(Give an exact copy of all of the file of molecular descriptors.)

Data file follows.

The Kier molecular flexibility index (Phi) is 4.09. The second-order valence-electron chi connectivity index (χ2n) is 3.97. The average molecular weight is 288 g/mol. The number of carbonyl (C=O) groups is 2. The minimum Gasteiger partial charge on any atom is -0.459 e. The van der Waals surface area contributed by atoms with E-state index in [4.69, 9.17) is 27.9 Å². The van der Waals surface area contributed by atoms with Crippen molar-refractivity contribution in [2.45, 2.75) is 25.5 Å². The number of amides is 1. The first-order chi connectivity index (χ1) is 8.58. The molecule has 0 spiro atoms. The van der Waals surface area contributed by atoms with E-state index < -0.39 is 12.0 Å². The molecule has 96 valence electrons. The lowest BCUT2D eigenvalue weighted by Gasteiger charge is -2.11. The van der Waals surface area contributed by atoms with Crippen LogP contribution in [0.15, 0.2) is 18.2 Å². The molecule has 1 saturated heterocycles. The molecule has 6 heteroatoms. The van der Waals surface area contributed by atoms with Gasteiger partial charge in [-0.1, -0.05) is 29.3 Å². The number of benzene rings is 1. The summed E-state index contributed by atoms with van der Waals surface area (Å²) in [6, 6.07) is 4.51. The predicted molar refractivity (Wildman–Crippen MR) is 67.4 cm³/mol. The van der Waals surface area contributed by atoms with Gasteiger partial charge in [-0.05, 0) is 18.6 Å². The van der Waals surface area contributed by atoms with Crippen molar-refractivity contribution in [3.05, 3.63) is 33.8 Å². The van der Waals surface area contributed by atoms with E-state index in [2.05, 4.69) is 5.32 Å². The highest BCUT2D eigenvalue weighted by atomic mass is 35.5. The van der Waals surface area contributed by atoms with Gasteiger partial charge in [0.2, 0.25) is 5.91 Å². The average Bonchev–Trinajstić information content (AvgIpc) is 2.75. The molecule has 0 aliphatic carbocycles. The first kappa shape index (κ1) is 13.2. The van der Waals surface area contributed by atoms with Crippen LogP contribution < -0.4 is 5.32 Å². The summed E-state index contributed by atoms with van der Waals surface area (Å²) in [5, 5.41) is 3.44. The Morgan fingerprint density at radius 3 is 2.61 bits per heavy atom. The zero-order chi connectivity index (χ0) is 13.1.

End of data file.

The Kier molecular flexibility index (Phi) is 4.09. The second-order valence-electron chi connectivity index (χ2n) is 3.97. The average molecular weight is 288 g/mol. The number of carbonyl (C=O) groups is 2. The minimum Gasteiger partial charge on any atom is -0.459 e. The van der Waals surface area contributed by atoms with E-state index in [4.69, 9.17) is 27.9 Å². The van der Waals surface area contributed by atoms with Crippen molar-refractivity contribution in [2.45, 2.75) is 25.5 Å². The number of amides is 1. The first-order chi connectivity index (χ1) is 8.58. The molecule has 0 spiro atoms. The van der Waals surface area contributed by atoms with E-state index < -0.39 is 12.0 Å². The molecule has 96 valence electrons. The lowest BCUT2D eigenvalue weighted by Gasteiger charge is -2.11. The van der Waals surface area contributed by atoms with Crippen LogP contribution in [0.15, 0.2) is 18.2 Å². The molecule has 1 saturated heterocycles. The molecule has 6 heteroatoms. The van der Waals surface area contributed by atoms with Gasteiger partial charge in [-0.1, -0.05) is 29.3 Å². The number of benzene rings is 1. The summed E-state index contributed by atoms with van der Waals surface area (Å²) in [6, 6.07) is 4.51. The predicted molar refractivity (Wildman–Crippen MR) is 67.4 cm³/mol. The van der Waals surface area contributed by atoms with Gasteiger partial charge in [-0.05, 0) is 18.6 Å². The van der Waals surface area contributed by atoms with Crippen molar-refractivity contribution in [3.05, 3.63) is 33.8 Å². The van der Waals surface area contributed by atoms with E-state index in [2.05, 4.69) is 5.32 Å². The highest BCUT2D eigenvalue weighted by atomic mass is 35.5. The van der Waals surface area contributed by atoms with Gasteiger partial charge in [0.2, 0.25) is 5.91 Å². The average Bonchev–Trinajstić information content (AvgIpc) is 2.75. The molecule has 0 aliphatic carbocycles. The first kappa shape index (κ1) is 13.2. The van der Waals surface area contributed by atoms with Crippen LogP contribution < -0.4 is 5.32 Å². The summed E-state index contributed by atoms with van der Waals surface area (Å²) in [5, 5.41) is 3.44. The Morgan fingerprint density at radius 3 is 2.61 bits per heavy atom. The zero-order chi connectivity index (χ0) is 13.1.